In a bind, you can use a clean cloth or part of your t-shirt. Put the cloth on your finger and rub your teeth and gums as you would with a toothbrush. This method is good for minor stays in the wilderness, but won’t provide optimal care in the long run.

Use What’s Around You In the unfortunate situation you are without proper care for an indeterminate amount of time, you can find or adapt natural tools from your surroundings to clean your teeth. Chewing stick. Find a tree that has fibrous branches. Break off a toothbrush sized twig. Chew on one end to fray that part of the twig, which can now be used in lieu of an actual toothbrush. As strange as this may sound, a lot of cultures around the world still use chewing sticks for their dental hygiene. Due to the chemical composition of some trees (apple, fig, bamboo, and many more), they can help protect your teeth when chewed on. Small bones. If you are hunting for food, save some of the smaller bones. They can be used as toothpicks, removing food debris from between your teeth. Hair. This may seem gross, but if you didn’t bat an eye at small bones, you may as well try this trick too. If you have hair is long enough, you can use it as a substitute for floss. Water. Rinse with water (sterilized, if possible) to keep your mouth clean after brushing. Avoid problem foods. Without access to proper dental care, it’s best to avoid foods that can damage your teeth. Try not to eat fruits with a high acidity level, or foods that easily get stuck in your teeth.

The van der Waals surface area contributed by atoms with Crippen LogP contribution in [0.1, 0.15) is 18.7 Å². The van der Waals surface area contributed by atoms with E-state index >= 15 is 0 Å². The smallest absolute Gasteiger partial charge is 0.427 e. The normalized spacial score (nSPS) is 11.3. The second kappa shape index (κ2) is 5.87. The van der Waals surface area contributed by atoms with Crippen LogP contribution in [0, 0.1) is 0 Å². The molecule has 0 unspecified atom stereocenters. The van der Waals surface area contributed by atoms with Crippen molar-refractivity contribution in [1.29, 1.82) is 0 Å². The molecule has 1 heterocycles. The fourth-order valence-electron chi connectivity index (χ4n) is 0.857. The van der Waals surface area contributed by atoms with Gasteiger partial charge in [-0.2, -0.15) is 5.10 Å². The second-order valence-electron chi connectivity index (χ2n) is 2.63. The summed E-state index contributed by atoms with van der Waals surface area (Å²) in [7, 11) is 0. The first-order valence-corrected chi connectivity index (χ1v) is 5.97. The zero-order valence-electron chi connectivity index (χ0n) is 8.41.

Now you know how Tom Hanks kept his smile going stuck on an island for three years. (And you thought it was Hollywood make up artists?) While these options may sound less than appealing, they could be the difference between having healthy or damaged teeth while out in the wilderness. That and no one likes the feeling of fuzzy teeth.

If you’ve just returned from the wild, or if you’d just like to stay up to date on your dental visits, please don’t hesitate to give us a call!